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The Englishman Who Posted Himself and Other Curious Objects


The Englishman Who Posted Himself and Other Curious Objects Cover

ISBN13: 9781568988726
ISBN10: 1568988729
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Synopses & Reviews

Publisher Comments:

The first impression of W. Reginald Bray (1879-1939) was one of an ordinary middle-class Englishman quietly living out his time as an accountant in the leafy suburb of Forest Hill, London. A glimpse behind his study door, however, revealed his extraordinary passion for sending unusual items through the mail. In 1898, Bray purchased a copy of the Post Office Guide, and began to study the regulations published quarterly by the British postal authorities. He discovered that the smallest item one could post was a bee, and the largest, an elephant. Intrigued,he decided to experiment with sending ordinary and strange objects through the post unwrapped, including a turnip, abowler hat, a bicycle pump, shirt cuffs, seaweed, a clothes brush, even a rabbit's skull. He eventually posted his Irish terrier and himself (not together), earning him the name "The Human Letter." He also mailed cards to challenging addressessome in the form of picture puzzles, others sent to ambiguous recipients at hard to reach destinationsall in the name of testing the deductive powers of the beleaguered postman. Over time hispassion changed from sending curios to amassing the world's largest collection of autographs, also via the post. Starting with key British military officers involved in the Second Boer War, he acquired thousands of autographs during the first four decades of the twentieth centuryof politicians, military men, performing artists, aviators, sporting stars, and many others. By the time he died in 1939, Bray had sent out more than thirty-two thousand postal curios and autograph requests. The Englishman Who Posted Himself and Other Curious Objects tells W. Reginald Bray's remarkable tale for the first time and includes delightful illustrations of some of his most amazing postal creations. Readers will never look at the objects they post the same way again.

About the Author

John Tingey started collecting stamps fifty years ago when his parents gave him his first stamp album and a 6d packet from Woolworths. He is married, with two children and two grandchildren, and lives in England.

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Average customer rating based on 1 comment:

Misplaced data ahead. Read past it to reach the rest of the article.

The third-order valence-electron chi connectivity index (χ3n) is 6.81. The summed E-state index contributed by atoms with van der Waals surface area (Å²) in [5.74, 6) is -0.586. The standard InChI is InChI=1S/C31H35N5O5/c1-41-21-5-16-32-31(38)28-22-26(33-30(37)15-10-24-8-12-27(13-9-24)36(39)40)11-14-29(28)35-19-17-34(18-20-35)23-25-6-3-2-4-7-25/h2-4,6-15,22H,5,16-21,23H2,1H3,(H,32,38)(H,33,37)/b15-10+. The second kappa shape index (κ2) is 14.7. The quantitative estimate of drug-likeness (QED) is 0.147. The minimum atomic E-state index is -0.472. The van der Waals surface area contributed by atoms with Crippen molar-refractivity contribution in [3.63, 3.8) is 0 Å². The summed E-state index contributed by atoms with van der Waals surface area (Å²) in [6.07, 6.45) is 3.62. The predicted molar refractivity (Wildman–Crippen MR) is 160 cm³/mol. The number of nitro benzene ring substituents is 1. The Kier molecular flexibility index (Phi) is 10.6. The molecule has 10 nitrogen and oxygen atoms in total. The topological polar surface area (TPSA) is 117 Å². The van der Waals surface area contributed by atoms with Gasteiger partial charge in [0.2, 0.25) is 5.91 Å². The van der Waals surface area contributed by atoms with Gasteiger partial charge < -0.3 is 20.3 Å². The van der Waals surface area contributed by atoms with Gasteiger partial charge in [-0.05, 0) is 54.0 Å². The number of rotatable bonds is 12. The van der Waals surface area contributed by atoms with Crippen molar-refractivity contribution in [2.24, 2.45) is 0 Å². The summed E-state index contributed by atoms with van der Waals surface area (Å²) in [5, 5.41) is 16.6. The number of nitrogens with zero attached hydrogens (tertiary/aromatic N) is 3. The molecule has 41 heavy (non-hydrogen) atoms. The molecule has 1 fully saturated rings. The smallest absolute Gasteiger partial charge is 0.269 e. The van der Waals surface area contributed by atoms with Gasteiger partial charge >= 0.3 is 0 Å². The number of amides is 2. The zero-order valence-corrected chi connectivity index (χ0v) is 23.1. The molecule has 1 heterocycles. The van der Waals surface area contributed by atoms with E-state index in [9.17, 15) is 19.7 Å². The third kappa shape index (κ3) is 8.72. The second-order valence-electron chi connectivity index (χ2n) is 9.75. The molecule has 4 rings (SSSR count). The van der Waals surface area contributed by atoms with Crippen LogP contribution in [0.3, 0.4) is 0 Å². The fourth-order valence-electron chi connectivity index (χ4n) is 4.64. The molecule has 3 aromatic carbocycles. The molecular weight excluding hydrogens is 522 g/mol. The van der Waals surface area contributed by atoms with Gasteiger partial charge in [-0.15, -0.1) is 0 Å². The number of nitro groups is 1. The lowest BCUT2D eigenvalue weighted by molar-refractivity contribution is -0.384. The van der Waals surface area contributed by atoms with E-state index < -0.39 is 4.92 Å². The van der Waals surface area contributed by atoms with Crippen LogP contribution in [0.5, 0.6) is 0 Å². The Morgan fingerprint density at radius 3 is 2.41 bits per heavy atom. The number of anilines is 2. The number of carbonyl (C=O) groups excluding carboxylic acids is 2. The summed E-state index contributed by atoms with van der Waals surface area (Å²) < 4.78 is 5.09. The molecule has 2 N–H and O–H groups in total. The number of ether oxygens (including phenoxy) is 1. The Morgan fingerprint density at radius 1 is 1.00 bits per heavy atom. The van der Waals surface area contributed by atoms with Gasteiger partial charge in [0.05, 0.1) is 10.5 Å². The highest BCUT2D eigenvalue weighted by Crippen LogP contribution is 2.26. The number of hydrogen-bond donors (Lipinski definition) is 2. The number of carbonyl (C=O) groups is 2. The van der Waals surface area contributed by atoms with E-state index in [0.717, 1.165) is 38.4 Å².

Ashley Bowen, November 20, 2010 (view all comments by Ashley Bowen)
I simply loved, loved, loved this book. Not only is W. Reginald Bray a fascinating character– a true English Eccentric– but Princeton Architectural Press put together an incredibly beautiful book. The illustrations bring the text to life and gave me loads of creative ideas.

This is neither a detailed history of early mail art nor a traditional biography of Bray. While there were time I could’ve used a bit more detail or general historical context, I expected just what I got– a lushly illustrated book with interesting bits of text. It’s a short book– most of the pages are dedicated to illustration– but one that I’m sure I’ll come back to for inspiration. Maybe if Bray’s star rises a bit more in the popular consciousness we’ll get a longer, more historically-oriented book about him. For now, I wouldn’t trade a single image for more text about his life, era, or the poor postmen who had to decipher his address games.
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Product Details

Tingey, John
Princeton Architectural Press
Subjects & Themes - General
Publication Date:
Grade Level:
from 13 up to 17
9.5 x 6.25 x 0.75 in 1.09 lb
Age Level:
from 18 up to 99

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Related Subjects

Arts and Entertainment » Art » General
Biography » Historical
Business » Communication
Business » General
Hobbies, Crafts, and Leisure » Crafts » Stamp Collecting
Hobbies, Crafts, and Leisure » Games » General
Metaphysics » General
Science and Mathematics » Physics » General

The Englishman Who Posted Himself and Other Curious Objects New Hardcover
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Product details 176 pages Princeton Architectural Press - English 9781568988726 Reviews:
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